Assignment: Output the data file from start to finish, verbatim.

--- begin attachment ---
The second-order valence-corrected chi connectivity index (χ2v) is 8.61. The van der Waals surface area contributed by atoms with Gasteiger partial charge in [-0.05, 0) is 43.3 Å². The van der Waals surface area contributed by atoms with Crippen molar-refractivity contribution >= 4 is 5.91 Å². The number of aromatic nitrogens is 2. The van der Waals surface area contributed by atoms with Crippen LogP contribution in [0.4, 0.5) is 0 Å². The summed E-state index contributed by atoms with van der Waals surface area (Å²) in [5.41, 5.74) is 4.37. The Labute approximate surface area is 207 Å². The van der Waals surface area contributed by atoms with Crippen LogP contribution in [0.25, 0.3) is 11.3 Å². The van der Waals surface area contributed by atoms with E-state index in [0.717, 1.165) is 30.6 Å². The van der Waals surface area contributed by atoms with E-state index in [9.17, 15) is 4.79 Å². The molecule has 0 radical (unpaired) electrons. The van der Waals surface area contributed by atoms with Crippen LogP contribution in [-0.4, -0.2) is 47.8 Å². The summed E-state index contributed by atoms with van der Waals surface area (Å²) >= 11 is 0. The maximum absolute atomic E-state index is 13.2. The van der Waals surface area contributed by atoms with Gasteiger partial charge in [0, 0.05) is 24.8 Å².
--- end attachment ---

The second-order valence-corrected chi connectivity index (χ2v) is 8.61. The van der Waals surface area contributed by atoms with Gasteiger partial charge in [-0.05, 0) is 43.3 Å². The van der Waals surface area contributed by atoms with Crippen molar-refractivity contribution >= 4 is 5.91 Å². The number of aromatic nitrogens is 2. The van der Waals surface area contributed by atoms with Crippen LogP contribution in [0.4, 0.5) is 0 Å². The summed E-state index contributed by atoms with van der Waals surface area (Å²) in [5.41, 5.74) is 4.37. The Labute approximate surface area is 207 Å². The van der Waals surface area contributed by atoms with Crippen LogP contribution in [0.25, 0.3) is 11.3 Å². The van der Waals surface area contributed by atoms with E-state index in [0.717, 1.165) is 30.6 Å². The van der Waals surface area contributed by atoms with E-state index in [9.17, 15) is 4.79 Å². The molecule has 0 radical (unpaired) electrons. The van der Waals surface area contributed by atoms with Crippen LogP contribution in [-0.4, -0.2) is 47.8 Å². The summed E-state index contributed by atoms with van der Waals surface area (Å²) >= 11 is 0. The maximum absolute atomic E-state index is 13.2. The van der Waals surface area contributed by atoms with Gasteiger partial charge in [0, 0.05) is 24.8 Å².